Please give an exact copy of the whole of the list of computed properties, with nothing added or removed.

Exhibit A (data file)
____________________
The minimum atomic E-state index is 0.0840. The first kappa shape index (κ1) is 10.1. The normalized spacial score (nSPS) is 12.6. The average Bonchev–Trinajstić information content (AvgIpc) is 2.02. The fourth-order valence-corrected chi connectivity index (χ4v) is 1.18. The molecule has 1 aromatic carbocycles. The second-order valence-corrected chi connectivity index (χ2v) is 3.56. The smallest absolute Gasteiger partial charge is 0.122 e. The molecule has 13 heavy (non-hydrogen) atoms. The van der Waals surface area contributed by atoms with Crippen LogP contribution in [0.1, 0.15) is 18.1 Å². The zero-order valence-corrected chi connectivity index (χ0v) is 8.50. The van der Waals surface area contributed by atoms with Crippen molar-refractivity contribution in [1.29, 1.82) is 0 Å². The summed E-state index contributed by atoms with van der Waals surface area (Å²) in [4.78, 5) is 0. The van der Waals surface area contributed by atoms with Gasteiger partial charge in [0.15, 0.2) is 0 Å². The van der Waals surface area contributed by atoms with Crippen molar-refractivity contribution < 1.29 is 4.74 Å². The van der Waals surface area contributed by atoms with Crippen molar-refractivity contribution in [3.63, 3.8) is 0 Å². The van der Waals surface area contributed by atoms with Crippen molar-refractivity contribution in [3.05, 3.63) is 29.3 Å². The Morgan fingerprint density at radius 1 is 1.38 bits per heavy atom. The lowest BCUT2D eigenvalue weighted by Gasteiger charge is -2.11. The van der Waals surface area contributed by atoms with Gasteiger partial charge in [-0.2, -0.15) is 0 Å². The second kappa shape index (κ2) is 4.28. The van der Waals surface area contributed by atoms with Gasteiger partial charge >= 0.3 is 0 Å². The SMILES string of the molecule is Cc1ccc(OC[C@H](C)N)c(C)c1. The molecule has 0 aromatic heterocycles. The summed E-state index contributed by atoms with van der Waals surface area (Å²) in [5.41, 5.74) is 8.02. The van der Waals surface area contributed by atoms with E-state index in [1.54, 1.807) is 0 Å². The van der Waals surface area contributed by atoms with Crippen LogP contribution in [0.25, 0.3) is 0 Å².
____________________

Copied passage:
The minimum atomic E-state index is 0.0840. The first kappa shape index (κ1) is 10.1. The normalized spacial score (nSPS) is 12.6. The average Bonchev–Trinajstić information content (AvgIpc) is 2.02. The fourth-order valence-corrected chi connectivity index (χ4v) is 1.18. The molecule has 1 aromatic carbocycles. The second-order valence-corrected chi connectivity index (χ2v) is 3.56. The smallest absolute Gasteiger partial charge is 0.122 e. The molecule has 13 heavy (non-hydrogen) atoms. The van der Waals surface area contributed by atoms with Crippen LogP contribution in [0.1, 0.15) is 18.1 Å². The zero-order valence-corrected chi connectivity index (χ0v) is 8.50. The van der Waals surface area contributed by atoms with Crippen molar-refractivity contribution in [1.29, 1.82) is 0 Å². The summed E-state index contributed by atoms with van der Waals surface area (Å²) in [4.78, 5) is 0. The van der Waals surface area contributed by atoms with Gasteiger partial charge in [0.15, 0.2) is 0 Å². The van der Waals surface area contributed by atoms with Crippen molar-refractivity contribution < 1.29 is 4.74 Å². The van der Waals surface area contributed by atoms with Crippen molar-refractivity contribution in [3.63, 3.8) is 0 Å². The van der Waals surface area contributed by atoms with Crippen molar-refractivity contribution in [3.05, 3.63) is 29.3 Å². The Morgan fingerprint density at radius 1 is 1.38 bits per heavy atom. The lowest BCUT2D eigenvalue weighted by Gasteiger charge is -2.11. The van der Waals surface area contributed by atoms with Gasteiger partial charge in [-0.2, -0.15) is 0 Å². The second kappa shape index (κ2) is 4.28. The van der Waals surface area contributed by atoms with Gasteiger partial charge >= 0.3 is 0 Å². The SMILES string of the molecule is Cc1ccc(OC[C@H](C)N)c(C)c1. The molecule has 0 aromatic heterocycles. The summed E-state index contributed by atoms with van der Waals surface area (Å²) in [5.41, 5.74) is 8.02. The van der Waals surface area contributed by atoms with E-state index in [1.54, 1.807) is 0 Å². The van der Waals surface area contributed by atoms with Crippen LogP contribution in [0.25, 0.3) is 0 Å².